Monday, February 23, 2009
Above: The narrow strip of land between Capitol Boulevard and the Deschutes River is the proposed Bellatorre project area, as seen from Capitol Boulevard in Tumwater.
By Janine Gates
“Just out of curiosity, your Honor, do I get these back?” Erik Kjesbu innocently asked Hearings Examiner Rodney Kerslake, as Kerslake moved to enter Kjesbu’s homemade charts and pictures into the formal record.
When the answer was no, chuckles from all sides erupted as an incredulous Kjesbu again asked, “You mean I don’t get them back?” and proceeded to tell the examiner how he had gone to Kinko’s to prepare them and stayed up until 1:00 a.m. the night before, making them, and didn’t have a copy.
Above: Erik Kjesbu indicates the difference between sea-level and street level elevations at various intersections in Tumwater.
The somber scene in the Tumwater city council chambers on February 11th turned sweetly humorous as Kjesbu’s fellow appellants and random audience members loudly urged Kjesbu to give up his carefully made charts, graphs and pictures and enter them into the record.
Tumwater residents cum novice citizen activists Erik and Marcia Kjesbu, along with Cathi and David Read, joined forces to appeal the City of Tumwater’s environmental determination of non-significance under the State Environmental Policy Act (SEPA) for Triway Enterprises’ Bellatorre project. The city had approved the conditional use application in December 2008.
“It is the determination of the Department that the proposal can be considered minor to the extent that significant adverse environmental impacts are not anticipated,” reads the City of Tumwater’s staff report.
What Tumwater considers “minor” is Triway Enterprises’ request to approve their mixed use commercial/residential project in Tumwater Valley adjacent to the Palermo neighborhood off Capitol Way. It includes 134,900 square feet of office space, 69,900 square feet of retail space, 8,600 square feet of restaurant space and 335 residential condominium units on 41 acres wedged between Capitol Way in Tumwater near Tumwater Valley Golf Course and the Deschutes River.
The conditional use permit requests approval to construct seven out of ten new buildings over the building height limit of 50 feet and to divide the land into 11 lots so each of the existing and proposed buildings sit on separate lots.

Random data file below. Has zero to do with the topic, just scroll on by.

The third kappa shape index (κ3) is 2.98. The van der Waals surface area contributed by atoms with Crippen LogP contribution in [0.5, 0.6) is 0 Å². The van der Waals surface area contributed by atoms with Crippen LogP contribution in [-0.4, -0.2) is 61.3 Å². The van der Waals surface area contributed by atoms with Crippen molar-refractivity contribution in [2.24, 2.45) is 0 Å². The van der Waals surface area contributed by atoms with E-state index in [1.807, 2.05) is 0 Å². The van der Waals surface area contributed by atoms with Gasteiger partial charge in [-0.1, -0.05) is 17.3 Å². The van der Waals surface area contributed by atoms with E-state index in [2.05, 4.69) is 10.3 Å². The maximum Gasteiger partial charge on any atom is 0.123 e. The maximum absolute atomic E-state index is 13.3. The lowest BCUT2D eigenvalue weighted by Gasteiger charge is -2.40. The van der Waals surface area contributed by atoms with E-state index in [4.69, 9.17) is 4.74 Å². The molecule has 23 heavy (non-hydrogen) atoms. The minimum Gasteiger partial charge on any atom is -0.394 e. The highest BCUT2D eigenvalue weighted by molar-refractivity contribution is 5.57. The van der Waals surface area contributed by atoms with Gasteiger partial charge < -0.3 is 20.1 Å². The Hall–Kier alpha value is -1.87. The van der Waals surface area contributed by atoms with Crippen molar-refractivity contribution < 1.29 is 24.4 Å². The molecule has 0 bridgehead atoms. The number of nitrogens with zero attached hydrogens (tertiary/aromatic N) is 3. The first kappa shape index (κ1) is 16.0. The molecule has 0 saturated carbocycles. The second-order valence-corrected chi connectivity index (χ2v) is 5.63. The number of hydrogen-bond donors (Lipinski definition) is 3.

Above: The proposed Bellatorre project area, as seen from Tumwater Valley Athletic Club property, will feature buildings up to nine stories tall, dwarfing these trees, and obscure views of Mount Rainier from hundreds of homes on Tumwater Hill.
So, while most South Sounders were paralyzed by the winter snowfall, the Kjebu’s and Read’s were working to appeal the decision. “On Christmas morning, Dave and I were working on our comments to the mitigated determination of non-significance, which was due on December 26,” said Cathi Read in her testimony. They are urging the City of Tumwater to require an Environmental Impact Statement (EIS) for the Bellatorre project.
“It feels like a David vs. Goliath story….” said Marcia Kjesbu later, during the hearing’s lunch break, as she described her part as an appellant against the application.
The four Tumwater residents originally met October 29th at a public meeting hosted by city staff inviting residents to meet Triway representatives and hear more about the Bellatorre project.
Erik Kjesbu credits an article in the November/December 2008 issue of the South Sound Green Pages for giving him “courage” to proceed as an appellant after he felt his concerns were not being addressed by Triway or the city. (See South Sound Green Pages, www.oly-wa.us/greenpages)
Above: Tumwater residents meet October 29, 2008 after a public meeting about the Bellatorre project.
The Tumwater residents felt that the city’s approval of the conditional use permit request does not adequately address significant environmental impacts that the massive project, if built, would generate.
Their concerns relate to traffic, particularly coming on and off “M” Street, storm drainage and flooding, water quality impacts to the Deschutes River and nearby critical areas, and views.
On February 11, the four made their case in front of Hearings Examiner Rodney Kerslake. The hearing lasted over eight hours, breaking for lunch and dinner and resuming in the evening for the benefit of those who could not come during the daytime hearing.